Only about a half-dozen stand-alone houses around the golf course have been built, but 10 lots, from 0.14 to 0.18 acres, will go on the market in the new year. Lot prices will be in the $300,000 range. Houses that have been advertised for resale have had prices ranging from $1.55 million to $2.23 million.

All the building has been in Tributary’s first phase. Two more phases around the course are on tap, with subdivision approval expected in 2020.

Short-term rentals of existing units will continue, but Rasche said the rules have been rewritten to ban short-term rentals of what’s built from here on out. The idea, she said, is that “we’re trying to build a community here” and developers believe short-term rentals don’t fit with that concept. Many owners of existing homes, she said, while not year-round residents “are here for the whole summer.” The new covenants will put a six-month minimum on rentals.

Also under construction is Tributary Park, a public park within Tributary boundaries being created by BDT and the city of Driggs. On the south side of Tributary near the Teton County Courthouse, the 7.5 acres will include a soccer field and picnic pavilion, restrooms, basketball and volleyball courts and an interpretive station and arboretum. (See box on 9C.)

The plan is to emphasize the easy access to skiing and fishing and other outdoor activities available in Teton Valley, Idaho, but the big attraction remains the golf course. It’s called a “links-style” course, a phrase that traditionally meant the course was along the coast, but that’s mutated to mean courses that are mostly open and undulating, less manicured than the norm.

Tributary’s 7,613-yard course is certainly up and down, the result of a lot of dirt moving in preparation for its 2010 opening. The uneven surface puts much of the course below the valley’s original flat floor, an aesthetic boost, Canedy said.

“When you’re on the golf course you don’t see anything but the Tetons and the Big Holes,” he said.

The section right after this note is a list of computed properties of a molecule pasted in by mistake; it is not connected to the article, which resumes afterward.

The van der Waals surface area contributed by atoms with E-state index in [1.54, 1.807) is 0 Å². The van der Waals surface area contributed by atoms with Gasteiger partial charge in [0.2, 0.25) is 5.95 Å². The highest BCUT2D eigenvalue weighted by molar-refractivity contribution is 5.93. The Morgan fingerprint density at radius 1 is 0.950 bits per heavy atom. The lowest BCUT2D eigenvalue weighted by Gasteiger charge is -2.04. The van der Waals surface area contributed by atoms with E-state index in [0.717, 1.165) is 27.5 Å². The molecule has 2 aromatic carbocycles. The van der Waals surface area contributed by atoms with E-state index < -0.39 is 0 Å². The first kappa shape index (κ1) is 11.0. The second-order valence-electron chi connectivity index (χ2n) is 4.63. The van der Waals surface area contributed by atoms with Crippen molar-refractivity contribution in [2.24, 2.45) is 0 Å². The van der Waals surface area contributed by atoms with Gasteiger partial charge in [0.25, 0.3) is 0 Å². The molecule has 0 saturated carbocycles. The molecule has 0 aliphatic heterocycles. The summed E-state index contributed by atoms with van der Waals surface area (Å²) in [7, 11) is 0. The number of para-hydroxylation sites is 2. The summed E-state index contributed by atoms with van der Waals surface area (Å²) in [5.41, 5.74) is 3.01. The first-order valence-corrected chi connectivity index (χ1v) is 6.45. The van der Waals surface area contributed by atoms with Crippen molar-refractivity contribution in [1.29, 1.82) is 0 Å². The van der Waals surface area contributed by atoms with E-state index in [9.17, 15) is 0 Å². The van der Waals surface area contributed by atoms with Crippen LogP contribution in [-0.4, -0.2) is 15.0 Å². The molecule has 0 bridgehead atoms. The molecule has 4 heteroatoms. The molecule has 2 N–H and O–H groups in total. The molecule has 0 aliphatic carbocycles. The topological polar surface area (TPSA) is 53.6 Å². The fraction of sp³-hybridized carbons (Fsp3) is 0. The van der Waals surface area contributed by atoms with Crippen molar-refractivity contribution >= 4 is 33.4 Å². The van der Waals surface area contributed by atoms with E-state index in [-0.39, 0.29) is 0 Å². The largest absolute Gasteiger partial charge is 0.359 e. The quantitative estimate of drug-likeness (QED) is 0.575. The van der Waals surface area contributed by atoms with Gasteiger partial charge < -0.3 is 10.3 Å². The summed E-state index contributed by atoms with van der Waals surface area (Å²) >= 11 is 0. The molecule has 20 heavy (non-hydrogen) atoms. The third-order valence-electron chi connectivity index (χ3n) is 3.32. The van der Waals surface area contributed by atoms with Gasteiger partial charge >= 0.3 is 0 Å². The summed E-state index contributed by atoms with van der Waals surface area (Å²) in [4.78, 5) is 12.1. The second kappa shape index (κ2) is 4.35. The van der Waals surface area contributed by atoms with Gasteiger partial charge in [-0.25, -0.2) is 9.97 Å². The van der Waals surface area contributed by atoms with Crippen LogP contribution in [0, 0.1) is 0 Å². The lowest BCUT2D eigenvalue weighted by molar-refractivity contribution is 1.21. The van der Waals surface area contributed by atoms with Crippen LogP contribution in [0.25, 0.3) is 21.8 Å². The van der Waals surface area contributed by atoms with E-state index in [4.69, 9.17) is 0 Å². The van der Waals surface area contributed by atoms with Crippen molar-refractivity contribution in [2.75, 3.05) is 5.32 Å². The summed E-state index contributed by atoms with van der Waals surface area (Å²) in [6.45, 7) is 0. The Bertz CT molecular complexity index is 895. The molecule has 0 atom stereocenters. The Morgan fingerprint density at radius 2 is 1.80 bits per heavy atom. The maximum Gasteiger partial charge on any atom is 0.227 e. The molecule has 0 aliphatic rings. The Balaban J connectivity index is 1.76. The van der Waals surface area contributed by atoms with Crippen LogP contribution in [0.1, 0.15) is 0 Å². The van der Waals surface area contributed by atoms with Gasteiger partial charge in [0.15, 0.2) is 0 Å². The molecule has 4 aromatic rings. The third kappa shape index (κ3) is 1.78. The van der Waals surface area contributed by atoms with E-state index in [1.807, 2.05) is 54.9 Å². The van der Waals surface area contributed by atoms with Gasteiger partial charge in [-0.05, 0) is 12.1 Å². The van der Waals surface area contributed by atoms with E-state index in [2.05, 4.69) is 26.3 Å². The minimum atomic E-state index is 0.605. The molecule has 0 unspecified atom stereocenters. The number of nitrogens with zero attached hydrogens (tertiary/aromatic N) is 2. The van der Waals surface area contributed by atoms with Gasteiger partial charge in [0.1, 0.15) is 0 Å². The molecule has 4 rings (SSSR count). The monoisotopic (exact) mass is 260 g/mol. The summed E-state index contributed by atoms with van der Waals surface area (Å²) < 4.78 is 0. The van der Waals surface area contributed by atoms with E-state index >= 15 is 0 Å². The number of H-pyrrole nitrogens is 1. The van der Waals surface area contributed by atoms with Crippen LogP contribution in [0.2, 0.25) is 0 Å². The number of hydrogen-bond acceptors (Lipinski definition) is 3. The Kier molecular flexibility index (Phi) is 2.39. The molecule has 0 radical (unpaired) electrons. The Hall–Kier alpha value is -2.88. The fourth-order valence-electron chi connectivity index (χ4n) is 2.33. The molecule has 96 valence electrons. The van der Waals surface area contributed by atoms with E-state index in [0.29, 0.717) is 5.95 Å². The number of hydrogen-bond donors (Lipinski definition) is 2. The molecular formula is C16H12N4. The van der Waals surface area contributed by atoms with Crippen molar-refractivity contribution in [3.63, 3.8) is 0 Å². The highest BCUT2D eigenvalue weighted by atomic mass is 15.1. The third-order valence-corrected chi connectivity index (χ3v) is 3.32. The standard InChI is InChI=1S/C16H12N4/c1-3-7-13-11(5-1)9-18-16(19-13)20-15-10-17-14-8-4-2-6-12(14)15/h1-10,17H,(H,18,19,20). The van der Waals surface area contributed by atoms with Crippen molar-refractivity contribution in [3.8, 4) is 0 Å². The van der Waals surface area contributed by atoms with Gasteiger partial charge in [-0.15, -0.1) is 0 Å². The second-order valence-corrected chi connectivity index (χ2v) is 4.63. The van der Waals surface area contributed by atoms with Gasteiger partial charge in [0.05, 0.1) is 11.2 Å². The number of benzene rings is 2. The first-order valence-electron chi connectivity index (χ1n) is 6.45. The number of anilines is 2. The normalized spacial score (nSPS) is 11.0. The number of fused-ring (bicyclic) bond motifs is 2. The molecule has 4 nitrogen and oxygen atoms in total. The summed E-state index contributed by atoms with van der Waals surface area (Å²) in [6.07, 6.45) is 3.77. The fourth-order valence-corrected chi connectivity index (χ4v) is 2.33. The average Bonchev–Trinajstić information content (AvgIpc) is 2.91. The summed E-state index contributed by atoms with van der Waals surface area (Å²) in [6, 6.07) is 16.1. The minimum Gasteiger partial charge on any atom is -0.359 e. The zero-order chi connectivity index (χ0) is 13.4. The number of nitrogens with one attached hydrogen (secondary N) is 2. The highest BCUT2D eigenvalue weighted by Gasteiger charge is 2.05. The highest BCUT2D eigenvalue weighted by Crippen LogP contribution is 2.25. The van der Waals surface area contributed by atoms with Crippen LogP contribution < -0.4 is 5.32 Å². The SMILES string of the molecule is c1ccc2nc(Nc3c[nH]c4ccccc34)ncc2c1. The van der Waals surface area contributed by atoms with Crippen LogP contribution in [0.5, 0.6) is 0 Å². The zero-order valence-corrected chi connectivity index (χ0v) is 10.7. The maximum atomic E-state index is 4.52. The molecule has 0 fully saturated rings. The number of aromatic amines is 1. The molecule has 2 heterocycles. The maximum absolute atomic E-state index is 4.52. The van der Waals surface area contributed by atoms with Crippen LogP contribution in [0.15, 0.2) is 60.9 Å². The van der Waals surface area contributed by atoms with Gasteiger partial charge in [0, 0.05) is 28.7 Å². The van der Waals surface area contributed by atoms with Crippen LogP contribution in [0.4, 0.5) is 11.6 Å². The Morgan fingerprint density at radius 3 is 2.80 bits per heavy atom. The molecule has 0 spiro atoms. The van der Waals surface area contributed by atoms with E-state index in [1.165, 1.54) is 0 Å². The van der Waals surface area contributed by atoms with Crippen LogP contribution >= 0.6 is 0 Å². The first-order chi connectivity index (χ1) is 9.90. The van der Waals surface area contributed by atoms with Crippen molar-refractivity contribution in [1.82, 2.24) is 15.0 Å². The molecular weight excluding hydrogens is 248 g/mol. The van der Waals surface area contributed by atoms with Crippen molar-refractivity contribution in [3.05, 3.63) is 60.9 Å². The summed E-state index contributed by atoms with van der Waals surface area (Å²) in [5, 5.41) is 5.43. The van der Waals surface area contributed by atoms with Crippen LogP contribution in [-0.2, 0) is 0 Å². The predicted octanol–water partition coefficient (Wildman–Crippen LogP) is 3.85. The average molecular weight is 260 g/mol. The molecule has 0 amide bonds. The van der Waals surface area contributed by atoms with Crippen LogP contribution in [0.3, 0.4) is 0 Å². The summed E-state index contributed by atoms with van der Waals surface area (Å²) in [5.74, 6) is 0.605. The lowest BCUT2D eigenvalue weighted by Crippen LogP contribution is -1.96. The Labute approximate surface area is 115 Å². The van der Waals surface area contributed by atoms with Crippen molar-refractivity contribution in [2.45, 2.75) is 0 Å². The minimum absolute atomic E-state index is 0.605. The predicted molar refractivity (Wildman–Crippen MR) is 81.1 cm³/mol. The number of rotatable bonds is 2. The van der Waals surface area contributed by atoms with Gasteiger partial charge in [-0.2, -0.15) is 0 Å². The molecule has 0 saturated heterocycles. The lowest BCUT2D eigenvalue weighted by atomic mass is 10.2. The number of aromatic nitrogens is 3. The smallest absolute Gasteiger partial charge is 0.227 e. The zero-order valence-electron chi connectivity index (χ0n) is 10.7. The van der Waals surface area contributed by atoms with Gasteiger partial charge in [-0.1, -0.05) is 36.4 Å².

There’s currently no real clubhouse, but the location has long been chosen and plans are being made, Rasche said.

Rasche and Canedy came to Tributary from the Four Seasons organization, and both spent time at Four Seasons in Teton Village. Rasche was there 10 years before spending time as regional director of residences at four other Four Seasons projects. Canedy was assistant director of personnel in Teton Village after working at Four Seasons in Hawaii.

Both, like many Jackson Hole people, were already living in Idaho, where housing isn’t as expensive as in Jackson. They said the growth on the west side of Teton Pass has made recruiting a bit easier.

“There is so much talent in Teton Valley that goes over the hill every day” to work, Rasche said.

One example is Kevin Humphreys, the chef at the Tributary restaurant, The Barn. Before joining Tributary, he commuted over the pass for 14 years, much of that time to direct the award-winning restaurant at Teton Mountain Lodge, Spur Restaurant and Bar.

Humphreys said he was happy to find a job a bit closer to home, and also that “the ability to grow something in my own backyard was too good to pass up.”

Until recently Tributary had as few as 40 employees during slow times, but the staff is now expected to hit 150 during the peak summer season and as building expands.

Rasche is confident that recent activity at Tributary and plans in the works will finally turn the place into what was envisioned nearly 15 years ago.

“There was not a lot going on,” during those years, she said. “Now there is a lot going on.

“I don’t foresee any slowing down here.”

Contact Mark Huffman at 732-5907 or

Mark Huffman edits copy and occasionally writes some, too. He's been a journalist since newspapers had typewriters and darkrooms.